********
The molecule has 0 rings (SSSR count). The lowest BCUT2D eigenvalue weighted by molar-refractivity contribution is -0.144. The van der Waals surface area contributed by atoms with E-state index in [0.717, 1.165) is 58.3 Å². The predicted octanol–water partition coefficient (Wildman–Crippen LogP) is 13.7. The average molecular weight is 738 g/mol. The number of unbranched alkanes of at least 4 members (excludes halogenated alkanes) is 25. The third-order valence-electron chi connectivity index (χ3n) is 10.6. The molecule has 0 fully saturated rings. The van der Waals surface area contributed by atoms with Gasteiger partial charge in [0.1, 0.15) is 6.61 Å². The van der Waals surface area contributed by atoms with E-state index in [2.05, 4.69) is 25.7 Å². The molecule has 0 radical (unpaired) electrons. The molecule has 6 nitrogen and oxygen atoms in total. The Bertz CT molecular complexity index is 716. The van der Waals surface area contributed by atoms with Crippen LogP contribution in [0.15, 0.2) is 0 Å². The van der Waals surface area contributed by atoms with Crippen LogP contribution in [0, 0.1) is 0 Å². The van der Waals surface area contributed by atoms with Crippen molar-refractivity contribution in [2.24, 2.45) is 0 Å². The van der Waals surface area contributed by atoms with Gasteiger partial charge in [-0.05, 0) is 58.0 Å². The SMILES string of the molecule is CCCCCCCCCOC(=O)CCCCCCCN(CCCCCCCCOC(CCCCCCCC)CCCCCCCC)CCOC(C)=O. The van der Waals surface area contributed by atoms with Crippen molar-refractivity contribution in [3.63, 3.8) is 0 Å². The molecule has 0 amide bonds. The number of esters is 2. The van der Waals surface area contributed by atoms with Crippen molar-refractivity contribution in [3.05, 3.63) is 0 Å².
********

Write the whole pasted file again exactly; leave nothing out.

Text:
The molecule has 0 rings (SSSR count). The lowest BCUT2D eigenvalue weighted by molar-refractivity contribution is -0.144. The van der Waals surface area contributed by atoms with E-state index in [0.717, 1.165) is 58.3 Å². The predicted octanol–water partition coefficient (Wildman–Crippen LogP) is 13.7. The average molecular weight is 738 g/mol. The number of unbranched alkanes of at least 4 members (excludes halogenated alkanes) is 25. The third-order valence-electron chi connectivity index (χ3n) is 10.6. The molecule has 0 fully saturated rings. The van der Waals surface area contributed by atoms with Gasteiger partial charge in [0.1, 0.15) is 6.61 Å². The van der Waals surface area contributed by atoms with E-state index in [2.05, 4.69) is 25.7 Å². The molecule has 0 radical (unpaired) electrons. The molecule has 6 nitrogen and oxygen atoms in total. The Bertz CT molecular complexity index is 716. The van der Waals surface area contributed by atoms with Crippen LogP contribution in [0.15, 0.2) is 0 Å². The van der Waals surface area contributed by atoms with Crippen LogP contribution in [0, 0.1) is 0 Å². The van der Waals surface area contributed by atoms with Crippen molar-refractivity contribution in [2.24, 2.45) is 0 Å². The van der Waals surface area contributed by atoms with Gasteiger partial charge in [-0.05, 0) is 58.0 Å². The SMILES string of the molecule is CCCCCCCCCOC(=O)CCCCCCCN(CCCCCCCCOC(CCCCCCCC)CCCCCCCC)CCOC(C)=O. The van der Waals surface area contributed by atoms with Crippen molar-refractivity contribution in [3.63, 3.8) is 0 Å². The molecule has 0 amide bonds. The number of esters is 2. The van der Waals surface area contributed by atoms with Crippen molar-refractivity contribution in [3.05, 3.63) is 0 Å².